Factfile: Panama canal

Panama’s government has unveiled an ambitious $5.25 billion plan to expand the country’s inter-oceanic canal to allow it to handle big cargo ships. Here are some facts about the canal.

More than 25,000 workers died digging the Panama Canal
More than 25,000 workers died digging the Panama Canal
  • When opened in 1914, the canal was the single most expensive project undertaken by the United States at a cost of $352 million, four times the price of the Suez Canal. The work was completed under budget and on time.
  • The new expansion plan centres on building new locks 1400 feet (427 metres) long and 180 feet (55 metres) wide – 40% longer and 64% wider than existing locks
  • France’s Paul Gauguin, one of the leading painters of the post-impressionist period, helped to dig the Panama Canal at one stage. But he found the work tough and he left the country after he was arrested for urinating in public. From 1891 he lived in Tahiti and elsewhere in the South Pacific.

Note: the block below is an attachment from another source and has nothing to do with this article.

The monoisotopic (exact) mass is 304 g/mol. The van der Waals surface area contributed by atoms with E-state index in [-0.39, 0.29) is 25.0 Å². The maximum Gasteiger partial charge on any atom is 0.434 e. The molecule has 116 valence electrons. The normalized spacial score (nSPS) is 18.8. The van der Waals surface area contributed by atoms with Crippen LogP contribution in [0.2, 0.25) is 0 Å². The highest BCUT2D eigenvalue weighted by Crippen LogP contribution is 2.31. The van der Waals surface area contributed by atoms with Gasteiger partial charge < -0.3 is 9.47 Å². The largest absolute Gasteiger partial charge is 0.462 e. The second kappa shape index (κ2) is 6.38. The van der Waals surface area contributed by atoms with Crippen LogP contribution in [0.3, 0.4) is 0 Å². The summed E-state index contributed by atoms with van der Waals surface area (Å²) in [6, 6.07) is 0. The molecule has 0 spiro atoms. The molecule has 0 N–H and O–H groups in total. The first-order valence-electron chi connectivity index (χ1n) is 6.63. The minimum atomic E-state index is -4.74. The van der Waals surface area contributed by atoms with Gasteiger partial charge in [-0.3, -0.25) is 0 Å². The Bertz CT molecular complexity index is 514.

• More than 25,000 workers died digging the Panama Canal, mainly struck down by malaria, typhoid and yellow fever. Doctors learned much from the deaths, confirming that malaria and yellow fever were spread by mosquitoes and not bad air.
  • The amount of rock and soil removed from the ground to create the canal was enormous. Material from one nine-mile (15 km) section known as the Gaillard Cut would have been sufficient to form a wall of a similar size to the Great Wall of China, to span from San Francisco to New York.
  • Ships passing through the canal pay tolls. Canal authorities even charged Richard Halliburton to swim the 50-mile canal in 1928. It was the lowest ever toll charged at $0.36.


Source: AFP

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